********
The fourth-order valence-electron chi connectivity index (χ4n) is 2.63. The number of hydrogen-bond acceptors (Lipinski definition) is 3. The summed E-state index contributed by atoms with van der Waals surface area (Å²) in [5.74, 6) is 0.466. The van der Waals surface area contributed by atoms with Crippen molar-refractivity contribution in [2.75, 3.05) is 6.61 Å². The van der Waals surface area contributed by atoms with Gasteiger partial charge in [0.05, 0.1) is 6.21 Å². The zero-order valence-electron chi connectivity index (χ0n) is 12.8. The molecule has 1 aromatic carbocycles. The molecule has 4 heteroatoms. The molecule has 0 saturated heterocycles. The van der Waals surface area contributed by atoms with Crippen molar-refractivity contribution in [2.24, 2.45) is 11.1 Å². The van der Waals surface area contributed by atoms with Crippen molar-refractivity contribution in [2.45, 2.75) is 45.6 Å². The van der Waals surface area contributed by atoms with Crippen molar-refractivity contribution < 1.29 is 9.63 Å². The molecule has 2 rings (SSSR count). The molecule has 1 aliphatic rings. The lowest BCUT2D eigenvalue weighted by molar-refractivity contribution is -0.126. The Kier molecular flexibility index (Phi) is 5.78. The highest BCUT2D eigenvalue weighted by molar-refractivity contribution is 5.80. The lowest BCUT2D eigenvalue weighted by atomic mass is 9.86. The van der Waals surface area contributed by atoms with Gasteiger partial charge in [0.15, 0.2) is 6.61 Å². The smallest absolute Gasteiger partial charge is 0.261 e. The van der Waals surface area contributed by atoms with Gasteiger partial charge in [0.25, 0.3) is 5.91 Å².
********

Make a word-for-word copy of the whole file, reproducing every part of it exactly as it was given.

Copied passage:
The fourth-order valence-electron chi connectivity index (χ4n) is 2.63. The number of hydrogen-bond acceptors (Lipinski definition) is 3. The summed E-state index contributed by atoms with van der Waals surface area (Å²) in [5.74, 6) is 0.466. The van der Waals surface area contributed by atoms with Crippen molar-refractivity contribution in [2.75, 3.05) is 6.61 Å². The van der Waals surface area contributed by atoms with Gasteiger partial charge in [0.05, 0.1) is 6.21 Å². The zero-order valence-electron chi connectivity index (χ0n) is 12.8. The molecule has 1 aromatic carbocycles. The molecule has 4 heteroatoms. The molecule has 0 saturated heterocycles. The van der Waals surface area contributed by atoms with Crippen molar-refractivity contribution in [2.24, 2.45) is 11.1 Å². The van der Waals surface area contributed by atoms with Crippen molar-refractivity contribution in [2.45, 2.75) is 45.6 Å². The van der Waals surface area contributed by atoms with Crippen molar-refractivity contribution < 1.29 is 9.63 Å². The molecule has 2 rings (SSSR count). The molecule has 1 aliphatic rings. The lowest BCUT2D eigenvalue weighted by molar-refractivity contribution is -0.126. The Kier molecular flexibility index (Phi) is 5.78. The highest BCUT2D eigenvalue weighted by molar-refractivity contribution is 5.80. The lowest BCUT2D eigenvalue weighted by atomic mass is 9.86. The van der Waals surface area contributed by atoms with Gasteiger partial charge in [0.15, 0.2) is 6.61 Å². The smallest absolute Gasteiger partial charge is 0.261 e. The van der Waals surface area contributed by atoms with Gasteiger partial charge in [0.25, 0.3) is 5.91 Å².